Since the last years of the Soeharto government attacks on Christian churches on Java have multiplied (and it is very difficult to obtain permits for building new churches). The climax was the two civil wars between Christians and Muslims in eastern Indonesia that was fought in the years 1999-2002 (even now peace is not yet completely restored), with almost 10,000 deaths and almost a million internal refugees.

 

The strange but positive fact is that these conflicts did not flow over into the other regions of Indonesia. On the contrary, it is probably the case that we have never had better relations between the two religions.

 

 

In particular, between the NU and Christians cordial relations really exist, and this means that on the nights of Christmas and Easter NU militias protect many of our churches against possible terrorist attacks (four years ago Muslim terrorists exploded thirty devices close to churches, ranging from Sumatra to Lombok, within sixty minutes of each other, with seventeen deaths and a hundred and forty people wounded. Among the dead was an NU youth who was carrying a bomb out of a church in Mojokerto when it exploded).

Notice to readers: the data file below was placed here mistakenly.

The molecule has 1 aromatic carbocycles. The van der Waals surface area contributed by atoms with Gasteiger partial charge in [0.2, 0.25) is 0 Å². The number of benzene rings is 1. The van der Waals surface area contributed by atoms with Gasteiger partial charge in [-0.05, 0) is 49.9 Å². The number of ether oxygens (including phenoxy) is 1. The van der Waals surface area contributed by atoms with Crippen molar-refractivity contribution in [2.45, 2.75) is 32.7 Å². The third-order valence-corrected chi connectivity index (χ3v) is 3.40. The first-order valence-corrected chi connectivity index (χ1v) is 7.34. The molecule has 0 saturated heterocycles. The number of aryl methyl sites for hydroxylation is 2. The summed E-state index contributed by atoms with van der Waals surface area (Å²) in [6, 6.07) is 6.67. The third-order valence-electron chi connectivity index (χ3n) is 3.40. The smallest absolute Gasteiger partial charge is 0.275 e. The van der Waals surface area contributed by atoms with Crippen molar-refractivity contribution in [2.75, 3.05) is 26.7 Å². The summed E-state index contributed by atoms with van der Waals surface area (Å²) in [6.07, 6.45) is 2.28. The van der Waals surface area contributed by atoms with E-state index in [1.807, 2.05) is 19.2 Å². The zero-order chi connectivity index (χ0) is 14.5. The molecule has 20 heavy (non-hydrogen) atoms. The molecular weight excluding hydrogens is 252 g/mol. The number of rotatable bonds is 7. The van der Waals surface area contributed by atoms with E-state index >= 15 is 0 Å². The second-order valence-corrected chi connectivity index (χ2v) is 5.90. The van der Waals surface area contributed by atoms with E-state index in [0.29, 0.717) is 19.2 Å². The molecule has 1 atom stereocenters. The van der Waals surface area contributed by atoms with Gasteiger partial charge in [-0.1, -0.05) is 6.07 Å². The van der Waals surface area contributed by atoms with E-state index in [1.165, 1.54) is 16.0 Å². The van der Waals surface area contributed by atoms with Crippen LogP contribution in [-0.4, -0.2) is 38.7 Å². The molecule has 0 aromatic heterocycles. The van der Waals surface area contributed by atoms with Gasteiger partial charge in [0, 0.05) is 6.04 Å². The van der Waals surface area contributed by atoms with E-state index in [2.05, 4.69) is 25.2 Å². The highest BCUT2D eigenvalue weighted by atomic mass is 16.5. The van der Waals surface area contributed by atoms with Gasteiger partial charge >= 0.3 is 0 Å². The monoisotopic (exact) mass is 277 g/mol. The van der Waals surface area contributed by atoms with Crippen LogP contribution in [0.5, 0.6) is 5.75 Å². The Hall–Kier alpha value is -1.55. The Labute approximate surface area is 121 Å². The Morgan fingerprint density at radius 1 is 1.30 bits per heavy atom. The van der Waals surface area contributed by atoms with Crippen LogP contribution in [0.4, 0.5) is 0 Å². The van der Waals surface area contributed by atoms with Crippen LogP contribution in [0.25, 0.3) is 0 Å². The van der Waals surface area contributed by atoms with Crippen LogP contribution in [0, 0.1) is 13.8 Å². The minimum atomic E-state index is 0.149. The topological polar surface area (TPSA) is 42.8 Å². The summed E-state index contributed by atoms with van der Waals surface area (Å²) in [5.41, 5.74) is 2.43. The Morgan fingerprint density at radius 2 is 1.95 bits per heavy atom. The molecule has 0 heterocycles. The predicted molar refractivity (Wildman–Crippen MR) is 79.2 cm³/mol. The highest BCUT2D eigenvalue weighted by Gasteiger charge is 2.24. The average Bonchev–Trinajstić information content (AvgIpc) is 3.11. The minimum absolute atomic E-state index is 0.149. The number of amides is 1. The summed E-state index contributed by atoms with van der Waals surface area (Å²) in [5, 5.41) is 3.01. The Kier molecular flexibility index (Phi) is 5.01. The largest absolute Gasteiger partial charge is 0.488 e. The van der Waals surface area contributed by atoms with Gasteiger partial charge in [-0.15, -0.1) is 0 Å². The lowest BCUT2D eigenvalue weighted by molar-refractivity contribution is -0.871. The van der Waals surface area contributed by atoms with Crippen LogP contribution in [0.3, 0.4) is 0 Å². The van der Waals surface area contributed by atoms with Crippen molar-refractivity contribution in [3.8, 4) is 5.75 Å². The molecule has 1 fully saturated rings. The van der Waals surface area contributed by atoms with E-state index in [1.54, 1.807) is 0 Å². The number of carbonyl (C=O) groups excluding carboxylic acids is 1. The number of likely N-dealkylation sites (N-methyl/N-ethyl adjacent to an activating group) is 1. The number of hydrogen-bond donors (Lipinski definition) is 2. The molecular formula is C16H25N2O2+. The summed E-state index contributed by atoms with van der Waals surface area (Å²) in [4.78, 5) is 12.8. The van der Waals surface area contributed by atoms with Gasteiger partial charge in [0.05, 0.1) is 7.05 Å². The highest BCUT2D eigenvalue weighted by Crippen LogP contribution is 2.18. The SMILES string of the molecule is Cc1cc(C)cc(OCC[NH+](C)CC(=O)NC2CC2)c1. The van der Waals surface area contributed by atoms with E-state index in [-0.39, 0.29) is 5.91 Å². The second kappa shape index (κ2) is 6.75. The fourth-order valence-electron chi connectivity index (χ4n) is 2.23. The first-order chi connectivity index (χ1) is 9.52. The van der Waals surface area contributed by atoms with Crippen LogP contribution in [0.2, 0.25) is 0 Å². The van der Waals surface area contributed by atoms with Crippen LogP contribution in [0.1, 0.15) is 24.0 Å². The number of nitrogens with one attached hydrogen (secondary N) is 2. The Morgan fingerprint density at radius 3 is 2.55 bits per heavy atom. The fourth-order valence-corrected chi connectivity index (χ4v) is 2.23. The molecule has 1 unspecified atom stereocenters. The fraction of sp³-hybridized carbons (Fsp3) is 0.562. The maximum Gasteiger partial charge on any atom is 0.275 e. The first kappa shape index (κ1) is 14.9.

Extremists and Liberals

 

 

After the fall of Soeharto, Muslim extremists used the democratic opening to come out into the open. But it appears that they did not succeed in obtaining much influence. After 12 October 2002 (the Bali bombing) they had to lie low again. In two free elections the Muslim parties received 37% and 40% of the vote, while the parties that campaigned for the introduction of the shariah only received 17% of the vote. Both the NU and the Muhammadiah have categorically rejected calls for the introduction of the shariah.

 

These groups the Islamic Defence Force (FBI), the Soldiers of Islam (laskar jihad), the Hizbut Tahrir (who campaign for the introduction of the Caliphate and, it seems, the dissolution of national States) and the Majelis Mujahiddin take a hard line although they always stress that other religious communities will not be discriminated against under shariah law.